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CIO Springer TAP Compal BES FCT
TB2 Decision making

Chair: Susana Nicola, ISEP - Instituto Superior de Engenharia do Porto; IPP – Instituto Politécnico do Porto, Portugal
Room 3.1.9


Stopping times for fractional Brownian motion

Pavel Gusyatnikov (, Alexander Kulikov (
The basic models used in financial mathematics are based on Markov processes and semimartingales. Nevertheless not all prices correspond to such processes. Fractional Brownian motion is an example of such process used in practice. It is a stochastic process with parameter H, first described by Mandelbrot and Van Ness in 1968. Cheredito and Guasoni have shown that in arbitrage theory with transactional costs fractional Brownian motion does not have an arbitrage strategy. In this paper we consider an optimal stopping problem i.e. a choice of optimal selling time t between 0 and T for an asset, which price is described by a fractional Brownian motion. In case of classical Brownian motion it can be shown that a decision making rule for an investor can be represented as “Buy and Hold”. This means that an investor should sell assets either at moment of time t = 0 or at moment of time t=T depending on drift parameter. In this paper a discretization of fractional Brownian motion and a set of stopping times for this discritezation is considered. The first natural stopping time is the first moment when the drift of the next increment is negative. It will be shown that this set of stopping times gives non trivial results. Numerical results were obtained and an example of non optimality of this stopping time is also proposed. In this paper a more complex stopping time for fractional Brownian motion is also considered. It is shown that it gives better results and is not very complex for modeling as well.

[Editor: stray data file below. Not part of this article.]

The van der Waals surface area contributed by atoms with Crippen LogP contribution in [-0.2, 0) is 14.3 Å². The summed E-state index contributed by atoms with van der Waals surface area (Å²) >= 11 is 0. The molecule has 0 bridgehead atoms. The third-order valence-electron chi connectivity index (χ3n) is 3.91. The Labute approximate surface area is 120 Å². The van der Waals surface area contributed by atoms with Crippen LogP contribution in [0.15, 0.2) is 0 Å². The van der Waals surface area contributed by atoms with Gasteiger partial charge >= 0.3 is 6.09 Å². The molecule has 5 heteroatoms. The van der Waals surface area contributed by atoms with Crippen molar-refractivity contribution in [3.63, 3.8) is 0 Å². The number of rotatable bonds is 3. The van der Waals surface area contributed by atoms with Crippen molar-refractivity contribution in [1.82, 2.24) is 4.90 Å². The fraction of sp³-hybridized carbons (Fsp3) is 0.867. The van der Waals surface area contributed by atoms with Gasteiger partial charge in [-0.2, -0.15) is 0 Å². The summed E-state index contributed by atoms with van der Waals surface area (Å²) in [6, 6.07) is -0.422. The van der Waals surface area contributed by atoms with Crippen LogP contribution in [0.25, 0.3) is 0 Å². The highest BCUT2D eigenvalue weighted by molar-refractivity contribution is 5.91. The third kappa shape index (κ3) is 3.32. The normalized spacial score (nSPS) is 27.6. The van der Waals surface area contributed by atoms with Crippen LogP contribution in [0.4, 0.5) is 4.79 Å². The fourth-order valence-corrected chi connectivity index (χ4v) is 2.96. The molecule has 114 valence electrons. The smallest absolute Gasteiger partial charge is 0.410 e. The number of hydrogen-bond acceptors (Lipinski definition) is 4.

Keywords: fractional Brownian motion, drift, optimal stopping problem


Explanation of the classification by the approach of rough sets on the example of the classification of municipalities in the territory of Northern Quebec

Kazimierz Zaras (, Jean-Charles Marin (, Bryan Boudreau-Trudel (
The object of our research was classification of the 52 municipalities in the territory of Northern Quebec made from 32 socio-economic indicators measures in six dimensions: demographic, sociological, micro-economic, employment, income and professions using the multicriteria method of weighted ranks. Based on this classification the municipalities were delimited by quartiles relative to the average ranking to one of four categories: [A] – the best in the region in terms of the criteria considered; [B] – those that need support in order to acquire category A status; [C] – those that need support in order to acquire category B status; [D] – those ranked lowest in the region and needing special support with regard to the criterion or criteria considered. The originality of our approach is the fact that from the classification of municipalities using a rough set method known as the Dominance-based rough set approach DRSA, we made the extraction of decision rules such as "if ... then" explaining why the municipality was classified in such and such a category, what criteria were relevant in this classification? What are the critical values of the criteria for discriminating each class? These decision rules thus focus on the social and economic needs of municipalities with respect to improving their performance and classification. By targeting these needs, DRSA will help administrators of the Northern Quebec development plan to prioritize actions or to evaluate, for example the social and economic impact of a project in a municipality.

Keywords: Classification, Rough Sets, DRSA


A New and Innovative Approach to Assess and Quantify the Value for the Customer

Susana Nicola (, Eduarda Pinto Ferreira (, João José Pinto Ferreira (
This paper builds on the application of the Conceptual Model Decomposing Value for the Customer framework and a quantitative model used to access the adequacy of both enterprise offering to the customer needs and of its supporting assets, based on the different dimension on value creation analysis. This innovative approach results from the research developed in previous three case studies, and on the experience acquired in the data collection process, analysis and final discussion with the companies. In this context, we proposed ``three steps approach'' to decomposing and assessing the value for the customer, enabling a systematic application of the process for future projects. We hope that our research on Value for the Customer as well as concerning the development of the CMDVC will contribute not only to extend and improve the existence of the knowledge foundations. We further hope to produce significant value to enterprises if they want to assess the value proposition of their offer and, moreover, if they want to understand the adequacy of their enterprise assets to support the desired value proposition.

Keywords: Value for the Customer, Value creation analysis, Fuzzy AHP